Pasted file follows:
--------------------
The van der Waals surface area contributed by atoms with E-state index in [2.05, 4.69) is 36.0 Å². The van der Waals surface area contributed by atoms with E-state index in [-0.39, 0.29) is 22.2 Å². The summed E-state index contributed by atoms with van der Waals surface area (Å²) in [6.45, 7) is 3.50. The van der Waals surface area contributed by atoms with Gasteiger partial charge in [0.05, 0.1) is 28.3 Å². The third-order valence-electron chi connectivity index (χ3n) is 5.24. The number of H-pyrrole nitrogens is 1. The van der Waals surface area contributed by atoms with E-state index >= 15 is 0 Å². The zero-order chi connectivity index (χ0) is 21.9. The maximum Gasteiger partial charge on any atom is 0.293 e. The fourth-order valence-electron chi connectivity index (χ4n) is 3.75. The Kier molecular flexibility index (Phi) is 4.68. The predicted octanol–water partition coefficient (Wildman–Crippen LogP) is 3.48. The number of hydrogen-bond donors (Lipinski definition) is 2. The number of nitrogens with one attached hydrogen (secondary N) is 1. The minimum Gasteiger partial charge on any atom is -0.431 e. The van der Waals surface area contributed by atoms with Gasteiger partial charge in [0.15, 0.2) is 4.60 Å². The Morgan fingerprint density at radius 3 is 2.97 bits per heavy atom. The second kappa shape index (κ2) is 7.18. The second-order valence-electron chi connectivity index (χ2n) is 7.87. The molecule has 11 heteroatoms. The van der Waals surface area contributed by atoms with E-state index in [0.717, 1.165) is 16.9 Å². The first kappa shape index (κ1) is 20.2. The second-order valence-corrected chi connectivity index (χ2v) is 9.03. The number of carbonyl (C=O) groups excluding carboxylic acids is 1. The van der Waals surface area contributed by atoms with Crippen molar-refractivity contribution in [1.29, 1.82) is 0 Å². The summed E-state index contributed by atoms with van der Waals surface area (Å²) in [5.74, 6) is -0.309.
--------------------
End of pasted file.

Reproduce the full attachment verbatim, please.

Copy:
The van der Waals surface area contributed by atoms with E-state index in [2.05, 4.69) is 36.0 Å². The van der Waals surface area contributed by atoms with E-state index in [-0.39, 0.29) is 22.2 Å². The summed E-state index contributed by atoms with van der Waals surface area (Å²) in [6.45, 7) is 3.50. The van der Waals surface area contributed by atoms with Gasteiger partial charge in [0.05, 0.1) is 28.3 Å². The third-order valence-electron chi connectivity index (χ3n) is 5.24. The number of H-pyrrole nitrogens is 1. The van der Waals surface area contributed by atoms with E-state index >= 15 is 0 Å². The zero-order chi connectivity index (χ0) is 21.9. The maximum Gasteiger partial charge on any atom is 0.293 e. The fourth-order valence-electron chi connectivity index (χ4n) is 3.75. The Kier molecular flexibility index (Phi) is 4.68. The predicted octanol–water partition coefficient (Wildman–Crippen LogP) is 3.48. The number of hydrogen-bond donors (Lipinski definition) is 2. The number of nitrogens with one attached hydrogen (secondary N) is 1. The minimum Gasteiger partial charge on any atom is -0.431 e. The van der Waals surface area contributed by atoms with Gasteiger partial charge in [0.15, 0.2) is 4.60 Å². The Morgan fingerprint density at radius 3 is 2.97 bits per heavy atom. The second kappa shape index (κ2) is 7.18. The second-order valence-electron chi connectivity index (χ2n) is 7.87. The molecule has 11 heteroatoms. The van der Waals surface area contributed by atoms with E-state index in [0.717, 1.165) is 16.9 Å². The first kappa shape index (κ1) is 20.2. The second-order valence-corrected chi connectivity index (χ2v) is 9.03. The number of carbonyl (C=O) groups excluding carboxylic acids is 1. The van der Waals surface area contributed by atoms with Crippen molar-refractivity contribution in [1.29, 1.82) is 0 Å². The summed E-state index contributed by atoms with van der Waals surface area (Å²) in [5.74, 6) is -0.309.